History of the Framework for Information Literacy for Higher Education

The process leading to the Framework for Information Literacy for Higher Education was initiated in July 2011 with the creation of a review task force to examine the existing Information Literacy Competency Standards for Higher Education and recommend whether ACRL should retain them for an additional five-year cycle, revise the standards, or rescind the standards if they were regarded as no longer useful. This review was part of the regular cyclical process to which all ACRL standards and guidelines are subject, per ACRL policy. The review task force made a unanimous recommendation to the ACRL Board that the standards be significantly revised. After approving the recommendation, the Board charged another task force, described above, to undertake revision.

The review task force report provided a number of suggestions for change, all of which have been considered by the current revision task force. These suggestions included:

  • Simplifying so the model will be understood by a range of audiences with appropriate language for these audiences
  • Addressing affective, emotional learning outcomes; extending the cognitive focus of the current standards
  • Incorporating components from the metaliteracy conception of information literacy
  • Reconceptualizing the issues of format
  • Addressing the role of student as creator and as content curator
  • Aligning the resulting item with the AASL Standards for the 21st Century Learner

How The Process Has Unfolded

The revision task force began its work in March 2013 and has worked continuously by forming subgroups, sharing resources, and holding online and in person meetings to discuss and debate approaches. They have not undertaken a comprehensive literature review because the review task force already did so when they examined the current standards and recommended extensive revision. The revision task force has discussed key seminal works as well as notable recent scholarly and professional literature.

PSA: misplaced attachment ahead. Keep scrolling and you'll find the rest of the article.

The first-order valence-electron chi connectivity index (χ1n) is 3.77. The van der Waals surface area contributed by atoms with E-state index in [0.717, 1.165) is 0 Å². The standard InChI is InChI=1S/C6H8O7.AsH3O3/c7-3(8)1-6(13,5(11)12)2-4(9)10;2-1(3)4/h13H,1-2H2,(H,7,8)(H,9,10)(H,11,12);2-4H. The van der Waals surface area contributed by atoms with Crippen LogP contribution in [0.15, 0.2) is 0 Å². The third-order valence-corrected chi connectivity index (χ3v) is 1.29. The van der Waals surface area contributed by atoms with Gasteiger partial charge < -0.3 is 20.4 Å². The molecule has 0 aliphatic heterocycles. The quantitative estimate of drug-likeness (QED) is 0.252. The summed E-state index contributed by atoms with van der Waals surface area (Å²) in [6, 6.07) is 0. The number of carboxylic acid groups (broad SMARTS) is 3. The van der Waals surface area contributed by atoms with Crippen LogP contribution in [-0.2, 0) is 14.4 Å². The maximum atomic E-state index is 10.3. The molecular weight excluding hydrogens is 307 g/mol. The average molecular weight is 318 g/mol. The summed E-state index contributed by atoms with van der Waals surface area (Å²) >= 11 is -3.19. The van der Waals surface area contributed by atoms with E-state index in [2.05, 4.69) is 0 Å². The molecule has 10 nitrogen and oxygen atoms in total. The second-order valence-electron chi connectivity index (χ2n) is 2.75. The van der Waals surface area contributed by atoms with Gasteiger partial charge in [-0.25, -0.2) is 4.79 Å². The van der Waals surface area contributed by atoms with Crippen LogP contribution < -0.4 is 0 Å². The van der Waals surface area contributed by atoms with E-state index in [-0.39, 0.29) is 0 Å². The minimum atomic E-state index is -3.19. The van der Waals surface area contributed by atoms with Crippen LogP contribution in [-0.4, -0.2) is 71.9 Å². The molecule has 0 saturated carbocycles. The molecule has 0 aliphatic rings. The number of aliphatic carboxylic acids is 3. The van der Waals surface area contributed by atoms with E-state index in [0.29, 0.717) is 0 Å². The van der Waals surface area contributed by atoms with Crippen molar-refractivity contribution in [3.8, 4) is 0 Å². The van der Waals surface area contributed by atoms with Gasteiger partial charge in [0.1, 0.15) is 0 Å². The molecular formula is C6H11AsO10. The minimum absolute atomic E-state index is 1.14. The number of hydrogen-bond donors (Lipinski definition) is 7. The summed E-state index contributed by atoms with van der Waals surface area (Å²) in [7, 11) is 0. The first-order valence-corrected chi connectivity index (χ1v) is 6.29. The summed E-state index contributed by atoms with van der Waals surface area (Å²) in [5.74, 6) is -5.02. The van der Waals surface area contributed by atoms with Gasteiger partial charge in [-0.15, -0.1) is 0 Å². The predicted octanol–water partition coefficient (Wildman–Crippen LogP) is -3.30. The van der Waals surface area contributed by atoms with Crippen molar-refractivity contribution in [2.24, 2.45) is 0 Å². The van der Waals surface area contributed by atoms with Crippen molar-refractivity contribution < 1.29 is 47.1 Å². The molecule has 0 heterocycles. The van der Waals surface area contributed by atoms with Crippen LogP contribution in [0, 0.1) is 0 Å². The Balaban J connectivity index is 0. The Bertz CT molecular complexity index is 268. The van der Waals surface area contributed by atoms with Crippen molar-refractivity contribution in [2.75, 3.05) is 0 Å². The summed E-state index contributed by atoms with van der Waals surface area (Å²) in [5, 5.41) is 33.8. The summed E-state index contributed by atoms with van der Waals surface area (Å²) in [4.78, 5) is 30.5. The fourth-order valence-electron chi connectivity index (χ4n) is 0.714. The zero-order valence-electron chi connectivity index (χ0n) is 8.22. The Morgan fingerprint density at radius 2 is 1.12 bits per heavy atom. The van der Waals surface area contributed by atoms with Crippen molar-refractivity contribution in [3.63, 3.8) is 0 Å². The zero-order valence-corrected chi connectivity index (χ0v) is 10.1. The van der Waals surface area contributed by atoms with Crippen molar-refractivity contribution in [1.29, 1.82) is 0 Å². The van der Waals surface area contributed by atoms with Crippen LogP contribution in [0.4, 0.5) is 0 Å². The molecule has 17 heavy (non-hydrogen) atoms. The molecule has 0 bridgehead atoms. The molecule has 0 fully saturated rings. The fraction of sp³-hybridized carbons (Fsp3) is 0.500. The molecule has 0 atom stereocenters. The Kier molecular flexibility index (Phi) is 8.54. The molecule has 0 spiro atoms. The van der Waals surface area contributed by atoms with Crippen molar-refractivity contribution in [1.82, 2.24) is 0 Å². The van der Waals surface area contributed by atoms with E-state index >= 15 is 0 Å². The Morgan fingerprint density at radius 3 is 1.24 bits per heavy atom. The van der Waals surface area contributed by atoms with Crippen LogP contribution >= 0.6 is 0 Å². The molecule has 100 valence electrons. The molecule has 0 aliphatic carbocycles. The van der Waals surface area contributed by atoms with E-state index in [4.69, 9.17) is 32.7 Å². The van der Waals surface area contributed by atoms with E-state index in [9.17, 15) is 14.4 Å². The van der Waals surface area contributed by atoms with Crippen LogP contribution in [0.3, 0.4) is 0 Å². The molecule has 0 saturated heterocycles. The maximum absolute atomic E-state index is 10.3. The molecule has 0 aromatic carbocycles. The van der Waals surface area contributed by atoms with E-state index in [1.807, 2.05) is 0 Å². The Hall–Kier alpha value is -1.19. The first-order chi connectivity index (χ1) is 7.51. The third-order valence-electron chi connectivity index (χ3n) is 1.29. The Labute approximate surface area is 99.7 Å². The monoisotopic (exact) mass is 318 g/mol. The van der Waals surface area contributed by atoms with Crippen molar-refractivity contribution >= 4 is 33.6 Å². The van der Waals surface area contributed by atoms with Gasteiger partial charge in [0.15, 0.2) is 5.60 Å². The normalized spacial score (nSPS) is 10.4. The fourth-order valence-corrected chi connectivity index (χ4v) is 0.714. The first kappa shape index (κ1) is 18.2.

In April 2013, the co-chairs submitted a prospectus to the ACRL Board of Director’s Executive Committee, outlining a proposed approach to revising the standards. The Board discussed this prospectus and provided feedback in May 2013 to help direct the focus of the revised standards. In June 2013 the revision task force held an open forum at the ALA Annual Conference, where the co-chairs shared the latest thinking and sought reaction from the library community. That reaction, combined with additional exploration by task force members, further shaped the direction of the revisions.

In August 2013, the co-chairs used a Delphi approach to share a brief overview of the refined direction and test the waters with several thought leaders who are not serving on the revision task force. This input proved valuable for further guiding the direction of the new model, as articulated above.

In September 2013, the task force co-chairs submitted an interim report to the ACRL Board. The Executive Committee of the ACRL Board discussed this with co-chair Trudi Jacobson during their meeting on Friday, October 25, 2013. They provided feedback orally and in a memo. In fall 2013, the task force continued this iterative process by discussing the current direction more broadly for reaction from the larger library and higher education community in a series of online open forums (recording and ppt available.)

The task force heard so much valuable feedback during the online open forums, that they took more time than initially planned to craft a robust draft for public review and comment. Read their December 16, 2013, interim report to the ACRL Board with a request for extending the timeline. The ACRL Board discussed this with co-chairs Craig Gibson and Trudi Jacobson during their meeting on Saturday, January 25, 2014. They provided feedback orally and in a memo. Also in January at the ALA Midwinter Meeting in Philadelphia, the task force held another open forum and met to continue refining their draft framework.

On February 20, 2014, the task force released draft 1, part 1 of the Framework
for Information Literacy for Higher Education